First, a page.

DISIM New Faculty Seminars is a welcoming initiative for new members who have recently enrolled at DISIM, offering an opportunity to introduce themselves and summarize some salient aspects of their scientific activity. Details on the next approaching seminars are given below.
Davide Bilò - Distance-based Sensitivity Oracles
Abstract. In algorithm theory, the term oracle is used to denote a data structure that stores some pre-processed information in a compact way and that can quickly retrieve the data of interest as a response to a sequence of queries when needed. The main goal in oracle design, then, is to find good trade-offs among the space used by the data structure, the time efficiency in answering to a query, and the quality of the information returned by a query. There is a large body of algorithmic research in this direction, especially when distance-based queries on graphs are concerned, due to the many fields of application. In this seminar I will focus on distance-based oracles with sensitivity f, in which the data structure can answer distance-based queries even in the presence of up to f edge faults. In particular, I will present the most recent results on single-source distance oracles with sensitivity f=1 and sub-quadratic-space all-pairs distance oracles with sensitivity f. I will also show how all these oracles can be adapted to report other distance-related measures like vertex eccentricities, diameter, and ST-diameter.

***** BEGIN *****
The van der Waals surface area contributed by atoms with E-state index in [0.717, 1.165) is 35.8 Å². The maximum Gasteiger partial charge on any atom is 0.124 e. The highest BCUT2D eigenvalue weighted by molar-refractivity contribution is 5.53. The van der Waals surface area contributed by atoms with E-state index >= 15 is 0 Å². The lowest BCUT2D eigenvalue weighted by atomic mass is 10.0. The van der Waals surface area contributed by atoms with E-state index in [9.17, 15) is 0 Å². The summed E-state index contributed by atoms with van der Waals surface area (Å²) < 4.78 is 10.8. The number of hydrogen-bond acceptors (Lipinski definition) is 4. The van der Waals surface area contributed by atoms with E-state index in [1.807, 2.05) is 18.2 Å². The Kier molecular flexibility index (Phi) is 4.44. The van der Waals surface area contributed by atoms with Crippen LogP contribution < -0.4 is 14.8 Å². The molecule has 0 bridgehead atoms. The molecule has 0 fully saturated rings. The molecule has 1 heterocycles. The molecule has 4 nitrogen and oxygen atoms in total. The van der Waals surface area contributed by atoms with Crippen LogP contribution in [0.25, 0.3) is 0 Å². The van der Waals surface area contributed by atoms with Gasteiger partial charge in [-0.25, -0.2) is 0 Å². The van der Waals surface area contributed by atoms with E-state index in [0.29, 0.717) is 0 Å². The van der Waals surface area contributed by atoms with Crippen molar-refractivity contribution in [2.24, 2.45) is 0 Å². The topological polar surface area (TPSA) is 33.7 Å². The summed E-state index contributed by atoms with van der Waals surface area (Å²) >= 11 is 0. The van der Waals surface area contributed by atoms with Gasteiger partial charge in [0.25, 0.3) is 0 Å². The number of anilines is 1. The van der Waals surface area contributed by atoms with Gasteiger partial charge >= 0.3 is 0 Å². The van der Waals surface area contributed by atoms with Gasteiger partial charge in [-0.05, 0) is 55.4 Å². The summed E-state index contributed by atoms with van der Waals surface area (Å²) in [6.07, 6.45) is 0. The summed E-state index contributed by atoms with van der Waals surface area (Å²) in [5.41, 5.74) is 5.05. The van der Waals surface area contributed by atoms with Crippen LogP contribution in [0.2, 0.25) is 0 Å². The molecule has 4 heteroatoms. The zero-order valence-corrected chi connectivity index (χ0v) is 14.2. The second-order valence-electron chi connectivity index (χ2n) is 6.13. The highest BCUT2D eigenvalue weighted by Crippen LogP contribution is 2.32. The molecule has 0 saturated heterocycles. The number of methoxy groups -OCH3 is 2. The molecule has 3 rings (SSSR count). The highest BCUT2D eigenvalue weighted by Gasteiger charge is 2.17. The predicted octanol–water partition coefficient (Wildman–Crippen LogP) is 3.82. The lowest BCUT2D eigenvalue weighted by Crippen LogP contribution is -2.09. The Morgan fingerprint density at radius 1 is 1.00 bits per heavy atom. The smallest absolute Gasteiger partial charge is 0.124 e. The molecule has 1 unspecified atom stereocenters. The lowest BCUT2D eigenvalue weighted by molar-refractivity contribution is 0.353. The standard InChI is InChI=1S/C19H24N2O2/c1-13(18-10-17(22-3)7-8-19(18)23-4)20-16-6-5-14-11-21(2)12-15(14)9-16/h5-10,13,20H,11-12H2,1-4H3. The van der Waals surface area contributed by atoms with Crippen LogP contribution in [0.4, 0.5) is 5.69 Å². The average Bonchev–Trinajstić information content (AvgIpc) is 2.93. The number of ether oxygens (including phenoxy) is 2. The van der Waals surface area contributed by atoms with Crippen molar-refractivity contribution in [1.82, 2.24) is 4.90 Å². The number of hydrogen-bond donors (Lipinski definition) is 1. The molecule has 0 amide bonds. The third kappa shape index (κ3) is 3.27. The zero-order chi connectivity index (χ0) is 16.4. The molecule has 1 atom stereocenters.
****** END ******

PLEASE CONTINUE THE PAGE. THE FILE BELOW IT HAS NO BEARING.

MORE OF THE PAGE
Bio. Davide Bilò completed his PhD in Computer Science at the University of L’Aquila in 2007. After 4 years of research grants spent in-between the ETH of Zurich and the University of L'Aquila, he won an assistant professor position at the University of Sassari, where he became an associate professor in 2019. Currently, he is an associate professor at the University of L’Aquila. Davide Bilò’s research activities focus on the design and analysis of algorithms for network problems as well as on algorithmic aspects of game theory.
Felisia Angela Chiarello - Nonlocal traffic flow modeling
Abstract. In this talk we will prove the well-posedness of some traffic flow models described by conservation laws characterized by nonlocality in the flux function. In particular, the term nonlocal refers to the dependence of the flux function on a convolution-type term. We will also consider the kinetic derivation of a first-order nonlocal macroscopic traffic model starting from a miscroscopic description of the cars’ trajectories.
Bio. Felisia Angela Chiarello is Research fellow (RTDa) in Mathematical Analysis at the University of L'Aquila. She obtained her PhD at Inria of Sophia Antipolis in December 2019. Her research interests span many areas of Mathematical Analysis and Applied Mathematics with a specific emphasis on conservation laws, traffic models, partial differential equations and kinetic theory.
Andrea De Marcellis - Electronic and Photonic Integrated Circuits and Systems